The incendiary stoush was sparked last July by seven eminent professors stating in a letter to the Listener that indigenous knowledge is not science and therefore does not warrant inclusion in the NCEA syllabus as being equal to science.

Yet in the five months since the letter was published, virtually no one among those opposing the professors has argued convincingly that mātauranga Māori is scientific (even if some small elements of it could be called proto-science or pre-science).

On the face of it, the debate by now should have been declared a clear win for the professors and their supporters.   In rebuttal, their principal critics — including the Royal Society NZ, Auckland University Vice-Chancellor Dawn Freshwater, the Tertiary Education Union and prominent Covid commentators Drs Siouxsie Wiles and Shaun Hendy — have not gone beyond asserting that  mātauranga Māori is a valuable and unique system of knowledge that is complementary to science.

This view is not contentious in the slightest — and was explicitly endorsed by the professors themselves in their letter. Continue reading “Follow the money: matauranga Maori and the millions at stake”

Mahuta says there’s more talking to be done on three waters reforms – but let’s see if that means she is listening

A bemusing press statement  flowed this morning from the office of Local Government Minister Nanaia Mahuta on the highly contentious matter of “three waters reforms”.

Under these reforms, the country’s 67 local and regional councils’ drinking, waste and storm water assets would be taken over and administered by four large regional entities, each of which would include iwi leaders with extraordinary co-governing powers.

In return, the government would pay for billions of dollars’ worth of much-needed infrastructure and repairs.

But as the NZ Herald noted two days ago

“… mayors up and down the country are far from convinced, with major reservations about losing local control over such vital assets.”

That report said Mahuta may allow for more council influence in the contentious water reforms,

“… but still refuses to rule out changing the law to force councils to sign up.” Continue reading “Mahuta says there’s more talking to be done on three waters reforms – but let’s see if that means she is listening”

Govt pours more millions into race-focused responses to Covid-19 and launches a Maori Communications Portal

The Government is pouring more money into race-focused initiatives to help Maori and Pacifika people as it responds to Covid-19 and strives to boost vaccination rates.  A new one landed in Point of Order’s email  in-tray as we were preparing this post.

It came from Kelvin Davis, Minister for Māori Crown Relations: Te Arawhiti, Carmel Sepuloni, Minister for Social Development and Employment, and Peeni Henare, Minister for Whānau Ora.

The headline on the press statement summed it up: Government increases whānau support for COVID-19 response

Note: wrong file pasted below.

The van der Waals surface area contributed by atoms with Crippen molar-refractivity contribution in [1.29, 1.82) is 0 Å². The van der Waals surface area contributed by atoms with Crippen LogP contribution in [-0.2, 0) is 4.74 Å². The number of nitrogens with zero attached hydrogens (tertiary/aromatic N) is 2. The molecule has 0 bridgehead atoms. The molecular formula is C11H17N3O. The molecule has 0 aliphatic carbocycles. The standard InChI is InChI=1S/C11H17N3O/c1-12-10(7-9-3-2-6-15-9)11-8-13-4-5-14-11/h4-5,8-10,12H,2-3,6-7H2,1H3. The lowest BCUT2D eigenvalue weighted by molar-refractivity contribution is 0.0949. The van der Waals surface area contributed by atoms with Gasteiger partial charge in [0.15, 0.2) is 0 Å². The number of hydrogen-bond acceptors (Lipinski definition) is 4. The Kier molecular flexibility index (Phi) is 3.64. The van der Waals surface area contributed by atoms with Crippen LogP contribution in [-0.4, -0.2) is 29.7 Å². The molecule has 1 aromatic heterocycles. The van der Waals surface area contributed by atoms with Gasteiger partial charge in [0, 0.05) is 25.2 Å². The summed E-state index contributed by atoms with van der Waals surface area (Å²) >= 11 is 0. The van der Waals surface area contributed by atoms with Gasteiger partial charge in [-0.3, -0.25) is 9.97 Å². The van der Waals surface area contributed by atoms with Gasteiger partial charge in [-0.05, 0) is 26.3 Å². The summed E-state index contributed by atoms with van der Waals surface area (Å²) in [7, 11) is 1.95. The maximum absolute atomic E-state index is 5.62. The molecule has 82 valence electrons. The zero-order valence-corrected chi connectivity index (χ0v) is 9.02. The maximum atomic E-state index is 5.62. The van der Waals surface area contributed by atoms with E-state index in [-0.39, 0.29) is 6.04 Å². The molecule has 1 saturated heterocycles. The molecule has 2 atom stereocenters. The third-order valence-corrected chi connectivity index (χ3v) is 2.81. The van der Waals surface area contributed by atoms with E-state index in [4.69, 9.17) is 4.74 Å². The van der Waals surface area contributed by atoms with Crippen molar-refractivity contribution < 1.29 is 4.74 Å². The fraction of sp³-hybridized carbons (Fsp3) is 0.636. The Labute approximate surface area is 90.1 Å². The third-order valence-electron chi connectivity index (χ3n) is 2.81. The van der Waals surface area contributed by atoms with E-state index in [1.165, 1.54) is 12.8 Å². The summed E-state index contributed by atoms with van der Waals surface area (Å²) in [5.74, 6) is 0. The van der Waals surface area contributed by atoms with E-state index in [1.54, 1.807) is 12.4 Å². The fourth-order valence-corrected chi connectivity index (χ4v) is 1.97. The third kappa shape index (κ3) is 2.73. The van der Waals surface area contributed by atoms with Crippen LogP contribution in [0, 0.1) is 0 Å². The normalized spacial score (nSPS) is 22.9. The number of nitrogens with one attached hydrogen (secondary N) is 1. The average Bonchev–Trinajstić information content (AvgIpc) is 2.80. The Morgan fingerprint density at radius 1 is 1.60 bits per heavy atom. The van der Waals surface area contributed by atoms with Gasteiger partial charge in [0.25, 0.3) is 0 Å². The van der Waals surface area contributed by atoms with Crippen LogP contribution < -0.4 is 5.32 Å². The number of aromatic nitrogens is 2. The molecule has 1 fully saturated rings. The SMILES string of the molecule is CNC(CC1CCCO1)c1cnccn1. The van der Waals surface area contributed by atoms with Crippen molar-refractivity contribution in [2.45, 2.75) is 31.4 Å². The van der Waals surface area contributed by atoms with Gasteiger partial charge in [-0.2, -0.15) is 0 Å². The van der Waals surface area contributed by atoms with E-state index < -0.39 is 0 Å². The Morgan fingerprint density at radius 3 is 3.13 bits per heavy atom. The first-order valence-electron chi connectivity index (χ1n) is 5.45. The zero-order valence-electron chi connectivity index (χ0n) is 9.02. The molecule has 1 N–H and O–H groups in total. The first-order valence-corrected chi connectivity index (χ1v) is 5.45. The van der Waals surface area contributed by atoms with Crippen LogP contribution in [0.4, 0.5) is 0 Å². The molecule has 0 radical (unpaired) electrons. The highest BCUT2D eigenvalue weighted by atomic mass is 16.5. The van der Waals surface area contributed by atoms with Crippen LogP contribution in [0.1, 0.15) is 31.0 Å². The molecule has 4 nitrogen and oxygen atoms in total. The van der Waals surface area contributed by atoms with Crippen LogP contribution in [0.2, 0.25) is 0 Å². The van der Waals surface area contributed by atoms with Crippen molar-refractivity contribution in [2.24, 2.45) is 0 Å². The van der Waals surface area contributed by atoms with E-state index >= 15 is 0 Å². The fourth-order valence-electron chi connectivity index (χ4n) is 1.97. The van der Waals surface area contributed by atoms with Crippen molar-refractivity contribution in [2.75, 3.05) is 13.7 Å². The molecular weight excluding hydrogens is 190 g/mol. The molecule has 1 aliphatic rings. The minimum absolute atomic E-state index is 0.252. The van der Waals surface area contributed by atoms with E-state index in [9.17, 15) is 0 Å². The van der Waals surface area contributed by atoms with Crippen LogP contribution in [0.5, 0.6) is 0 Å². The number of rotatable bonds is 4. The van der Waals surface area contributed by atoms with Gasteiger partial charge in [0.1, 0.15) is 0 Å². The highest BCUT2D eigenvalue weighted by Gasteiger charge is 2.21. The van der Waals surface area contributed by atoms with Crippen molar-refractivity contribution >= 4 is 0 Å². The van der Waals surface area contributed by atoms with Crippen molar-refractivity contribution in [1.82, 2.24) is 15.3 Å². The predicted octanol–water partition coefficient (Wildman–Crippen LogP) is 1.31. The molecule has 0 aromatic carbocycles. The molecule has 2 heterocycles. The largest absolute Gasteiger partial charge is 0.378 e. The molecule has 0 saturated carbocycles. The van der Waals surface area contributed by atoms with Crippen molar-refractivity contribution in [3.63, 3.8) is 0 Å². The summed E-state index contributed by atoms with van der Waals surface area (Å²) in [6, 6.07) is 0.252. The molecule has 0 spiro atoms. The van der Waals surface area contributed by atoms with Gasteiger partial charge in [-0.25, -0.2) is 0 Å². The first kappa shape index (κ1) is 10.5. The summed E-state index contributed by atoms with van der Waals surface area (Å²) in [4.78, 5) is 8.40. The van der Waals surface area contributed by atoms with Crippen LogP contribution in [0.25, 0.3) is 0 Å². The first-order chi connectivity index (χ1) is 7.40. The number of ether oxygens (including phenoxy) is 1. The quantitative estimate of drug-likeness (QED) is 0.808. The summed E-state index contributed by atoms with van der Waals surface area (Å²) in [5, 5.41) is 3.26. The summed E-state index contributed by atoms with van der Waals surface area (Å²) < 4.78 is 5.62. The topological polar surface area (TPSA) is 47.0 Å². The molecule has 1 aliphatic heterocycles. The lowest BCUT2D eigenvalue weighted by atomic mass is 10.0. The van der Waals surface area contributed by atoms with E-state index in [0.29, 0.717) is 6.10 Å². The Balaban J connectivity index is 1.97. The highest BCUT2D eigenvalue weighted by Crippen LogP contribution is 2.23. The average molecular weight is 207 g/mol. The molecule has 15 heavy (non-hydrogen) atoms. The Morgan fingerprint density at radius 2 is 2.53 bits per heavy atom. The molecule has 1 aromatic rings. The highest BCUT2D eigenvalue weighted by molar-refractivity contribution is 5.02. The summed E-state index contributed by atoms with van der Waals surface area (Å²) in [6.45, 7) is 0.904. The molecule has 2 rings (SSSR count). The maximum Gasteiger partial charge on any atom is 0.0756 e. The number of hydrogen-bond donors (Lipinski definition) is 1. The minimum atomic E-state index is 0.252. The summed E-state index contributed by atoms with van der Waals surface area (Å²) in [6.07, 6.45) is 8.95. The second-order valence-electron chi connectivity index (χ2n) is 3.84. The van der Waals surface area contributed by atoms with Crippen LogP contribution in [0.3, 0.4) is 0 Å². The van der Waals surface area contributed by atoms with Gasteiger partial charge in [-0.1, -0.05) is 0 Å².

This support amounts to –

  • An immediate boost of $8.816 million to the three Whānau Ora commissioning agencies to continue to provide direct and integrated support to hard-to-reach families “with complex and overlapping needs”.
  • A further $14.216 million will be distributed based on need as information on the impact of the current change in alert levels unfolds. This will support the work of Whānau Ora providers to meet the increased community need for support and services, including accessing vaccinations, testing and self-isolating spaces.
  • The Ministry of Social Development is making a $2 million fund immediately available to partner with Maori tribes responding to critical unmet needs.  This fund recognises “the potential for emerging need”, particularly in areas which may not have access to other forms of support during higher alert levels, said Sepuloni.
  • Funding of $1 million, from the COVID-19 Response and Resilience Fund will be available to support tribal community responses and assist them to update pandemic response plans to take into account the new reality of the Delta variant.

Other recent press statements advised us – Continue reading “Govt pours more millions into race-focused responses to Covid-19 and launches a Maori Communications Portal”

Team NZ’s rejection of public funding offer means around $100m won’t be sunk into America’s Cup defence

It’s full steam ahead for the economy, according to the latest GDP statistics and a  Finance Minister who eagerly drew attention to the new data.

Our farm industries, generally, are doing nicely, too, thank you, in spite of head winds which include a growing raft of government regulations.

But prospects of the America’s Cup being defended in this country are in the doldrums.  That’s bad news for yachting buffs (but great news for taxpayers).

GDP increased 1.6% in the first three months of 2021, much better than the Treasury forecast of a modest decline of 0.2% in May’s Budget or (with the benefit of more recent data) economic commentators’ forecast of an increase less than 1%.

Internationally, the OECD average was 0.3%.

The economy was 2.4% above where it was in the March quarter last year.

A measure of the strength of the food and fibres sector – or rather, a measure of the government’s confidence in the sector – can be discerned from two reports released at Fieldays in Mystery Creek. Continue reading “Team NZ’s rejection of public funding offer means around $100m won’t be sunk into America’s Cup defence”